It has been seven months since Sudanese Vice President John Garang was killed in a helicopter crash in southern Sudan. His death came a mere three weeks after he assumed the vice presidency, and aroused suspicions of foul play. Results of an investigation into the crash have been repeatedly delayed, and many are convinced that Garang was murdered.
A report on the investigation into the death of Sudanese Vice President John Garang has been delayed again, raising suspicions about the reports findings. Southern Sudanese, many of whom considered Mr. Garang a hero, say they are convinced his death was the result of foul play.
Mr. Garang spent two decades fighting Sudan's northern Islamist government, before a January 2005 peace deal joined his rebel Sudan Peoples Liberation Army and the ruling National Congress Party. Last July, Mr. Garang was awarded the vice presidency in a unity government, but only three weeks later his helicopter crashed in south Sudan, killing all on board.
In the hours following Garang's death, rumors spread that he had been murdered by his former northern foes. The capital, Khartoum, and south Sudan erupted in violence. Hundreds were killed in clashes that pitted northern Sudanese against southerners.
An joint Sudanese-international inquiry committee was formed within days, to investigate the death.
But that committee has not yet released its findings. And suspicion is growing among southerners, who believe that Mr. Garang's death was not an accident. Many fear that when the report is released, renewed violence will erupt.
Dr. Abendego Akok is head of the Juba University Center for Peace and Justice Studies. He says that delaying the release of the report is a mistake.
"The element of suspicion is there, and the suspicion is being made greater by the delay of the report of the committee," he said. "No one can say exactly when the committee will report. The southern public is anxious to know the results. Nothing has been specific; to tell us [at] such a date it will be out. So, that attitude can build in more suspicion in the community of southerners."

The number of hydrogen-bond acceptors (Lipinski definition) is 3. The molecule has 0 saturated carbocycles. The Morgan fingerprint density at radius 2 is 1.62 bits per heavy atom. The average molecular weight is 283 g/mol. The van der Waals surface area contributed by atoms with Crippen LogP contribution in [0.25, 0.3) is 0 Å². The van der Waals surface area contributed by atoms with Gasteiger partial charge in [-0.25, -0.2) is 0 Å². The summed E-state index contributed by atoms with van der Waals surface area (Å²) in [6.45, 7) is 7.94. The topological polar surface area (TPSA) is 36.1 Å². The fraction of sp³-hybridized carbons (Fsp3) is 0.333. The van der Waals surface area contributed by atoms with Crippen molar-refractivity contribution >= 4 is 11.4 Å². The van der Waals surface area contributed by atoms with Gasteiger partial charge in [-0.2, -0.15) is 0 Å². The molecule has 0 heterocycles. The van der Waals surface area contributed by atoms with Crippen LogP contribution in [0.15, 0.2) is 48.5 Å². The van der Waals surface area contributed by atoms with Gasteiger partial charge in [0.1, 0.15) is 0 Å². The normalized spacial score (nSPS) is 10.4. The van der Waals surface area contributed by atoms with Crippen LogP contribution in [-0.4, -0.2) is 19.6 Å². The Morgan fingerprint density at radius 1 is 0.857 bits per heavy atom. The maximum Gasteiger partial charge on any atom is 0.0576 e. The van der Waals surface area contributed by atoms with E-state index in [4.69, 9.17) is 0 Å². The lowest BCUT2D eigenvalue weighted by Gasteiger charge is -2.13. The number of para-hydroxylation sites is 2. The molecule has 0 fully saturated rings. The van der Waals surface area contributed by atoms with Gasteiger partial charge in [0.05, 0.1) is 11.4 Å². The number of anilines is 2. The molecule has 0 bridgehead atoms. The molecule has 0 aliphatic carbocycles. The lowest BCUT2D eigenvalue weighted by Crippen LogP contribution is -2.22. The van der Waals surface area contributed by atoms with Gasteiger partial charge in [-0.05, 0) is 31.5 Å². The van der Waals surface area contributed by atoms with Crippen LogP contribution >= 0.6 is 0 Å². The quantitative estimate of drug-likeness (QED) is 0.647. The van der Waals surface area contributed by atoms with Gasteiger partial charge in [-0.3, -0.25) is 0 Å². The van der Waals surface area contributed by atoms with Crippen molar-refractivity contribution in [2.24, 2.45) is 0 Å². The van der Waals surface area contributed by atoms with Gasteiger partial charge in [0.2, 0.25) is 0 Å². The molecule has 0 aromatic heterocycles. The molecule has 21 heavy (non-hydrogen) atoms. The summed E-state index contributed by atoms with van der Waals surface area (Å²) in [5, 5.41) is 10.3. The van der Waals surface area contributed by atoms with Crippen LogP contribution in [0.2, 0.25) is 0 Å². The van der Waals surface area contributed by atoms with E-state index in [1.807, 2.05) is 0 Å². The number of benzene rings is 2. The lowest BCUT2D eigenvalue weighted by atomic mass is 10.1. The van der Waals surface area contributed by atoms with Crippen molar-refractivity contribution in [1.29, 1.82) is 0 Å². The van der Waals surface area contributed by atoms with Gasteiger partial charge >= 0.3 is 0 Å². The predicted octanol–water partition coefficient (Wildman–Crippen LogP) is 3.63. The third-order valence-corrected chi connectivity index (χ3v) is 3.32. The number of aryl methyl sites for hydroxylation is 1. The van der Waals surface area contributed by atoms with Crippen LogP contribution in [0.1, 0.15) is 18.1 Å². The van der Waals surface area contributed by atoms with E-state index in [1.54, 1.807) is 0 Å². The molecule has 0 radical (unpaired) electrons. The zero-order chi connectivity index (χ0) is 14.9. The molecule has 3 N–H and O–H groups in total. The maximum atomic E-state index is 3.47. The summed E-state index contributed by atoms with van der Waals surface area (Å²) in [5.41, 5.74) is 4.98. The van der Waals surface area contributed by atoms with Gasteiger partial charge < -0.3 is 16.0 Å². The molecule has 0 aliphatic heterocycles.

The head of the inquiry commission, Abel Alier, told Reuters in January that the findings would be released in February. Alier was unavailable for comment on Wednesday.
Southern community leaders say there are bound to be problems when the report finally is released. Southern community leaders say they have denounced violence, but they fear their communities will turn violent again.
Mark Atan is a community development officer with the Ministry of Cooperation and Community Development. He works in southern communities and says most southerners believe Mr. Garang was murdered by the northern government.
Atan says he believes the report is being withheld to prevent an eruption of violence that would damage Sudan's Comprehensive Peace Agreement.
"The delay of this report is because the authority does not want to release this because it will erupt," said Atan. "People will fight within the towns. And then, when there is war, the CPA is finished. That is why it is kept secret."
Philip Ungang is an elder member of a southern community on the outskirts of Khartoum. He says measures to prevent violence are likely to have little effect.
"We have community leaders everywhere the southerners are," he said. "The problem is that everybody is, of course, not happy with the incident. So, even if the community leaders try their best to let people calm down, I do not think they will really be able to control the people."
For now, Sudanese have little to do but wait anxiously to see if the reports findings will drive northern and southern Sudanese even further apart.